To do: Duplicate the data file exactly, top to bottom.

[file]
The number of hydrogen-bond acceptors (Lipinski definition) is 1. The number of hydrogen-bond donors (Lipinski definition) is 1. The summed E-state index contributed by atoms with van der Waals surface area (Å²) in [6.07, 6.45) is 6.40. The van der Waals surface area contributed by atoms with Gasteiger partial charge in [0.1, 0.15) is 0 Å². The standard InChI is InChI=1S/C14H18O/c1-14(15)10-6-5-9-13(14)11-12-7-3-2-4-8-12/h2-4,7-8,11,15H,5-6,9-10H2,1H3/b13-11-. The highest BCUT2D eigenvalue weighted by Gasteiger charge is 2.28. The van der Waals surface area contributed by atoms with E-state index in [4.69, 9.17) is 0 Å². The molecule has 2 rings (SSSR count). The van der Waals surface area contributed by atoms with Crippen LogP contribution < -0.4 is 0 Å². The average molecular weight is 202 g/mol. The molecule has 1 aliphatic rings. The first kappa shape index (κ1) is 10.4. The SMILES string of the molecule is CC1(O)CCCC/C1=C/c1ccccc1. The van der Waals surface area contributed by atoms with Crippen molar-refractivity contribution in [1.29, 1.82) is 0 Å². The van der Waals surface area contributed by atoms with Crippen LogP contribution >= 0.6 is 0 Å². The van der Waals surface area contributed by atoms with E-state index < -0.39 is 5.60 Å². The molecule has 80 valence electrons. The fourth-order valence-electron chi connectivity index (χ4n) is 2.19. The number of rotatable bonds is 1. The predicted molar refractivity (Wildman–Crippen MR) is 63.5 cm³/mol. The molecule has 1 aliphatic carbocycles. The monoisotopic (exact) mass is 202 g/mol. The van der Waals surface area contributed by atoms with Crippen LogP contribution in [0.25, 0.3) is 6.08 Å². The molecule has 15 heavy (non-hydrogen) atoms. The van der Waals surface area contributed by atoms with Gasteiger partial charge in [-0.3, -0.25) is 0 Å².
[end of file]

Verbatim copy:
The number of hydrogen-bond acceptors (Lipinski definition) is 1. The number of hydrogen-bond donors (Lipinski definition) is 1. The summed E-state index contributed by atoms with van der Waals surface area (Å²) in [6.07, 6.45) is 6.40. The van der Waals surface area contributed by atoms with Gasteiger partial charge in [0.1, 0.15) is 0 Å². The standard InChI is InChI=1S/C14H18O/c1-14(15)10-6-5-9-13(14)11-12-7-3-2-4-8-12/h2-4,7-8,11,15H,5-6,9-10H2,1H3/b13-11-. The highest BCUT2D eigenvalue weighted by Gasteiger charge is 2.28. The van der Waals surface area contributed by atoms with E-state index in [4.69, 9.17) is 0 Å². The molecule has 2 rings (SSSR count). The van der Waals surface area contributed by atoms with Crippen LogP contribution < -0.4 is 0 Å². The average molecular weight is 202 g/mol. The molecule has 1 aliphatic rings. The first kappa shape index (κ1) is 10.4. The SMILES string of the molecule is CC1(O)CCCC/C1=C/c1ccccc1. The van der Waals surface area contributed by atoms with Crippen molar-refractivity contribution in [1.29, 1.82) is 0 Å². The van der Waals surface area contributed by atoms with Crippen LogP contribution >= 0.6 is 0 Å². The van der Waals surface area contributed by atoms with E-state index < -0.39 is 5.60 Å². The molecule has 80 valence electrons. The fourth-order valence-electron chi connectivity index (χ4n) is 2.19. The number of rotatable bonds is 1. The predicted molar refractivity (Wildman–Crippen MR) is 63.5 cm³/mol. The molecule has 1 aliphatic carbocycles. The monoisotopic (exact) mass is 202 g/mol. The van der Waals surface area contributed by atoms with Crippen LogP contribution in [0.25, 0.3) is 6.08 Å². The molecule has 15 heavy (non-hydrogen) atoms. The van der Waals surface area contributed by atoms with Gasteiger partial charge in [-0.3, -0.25) is 0 Å².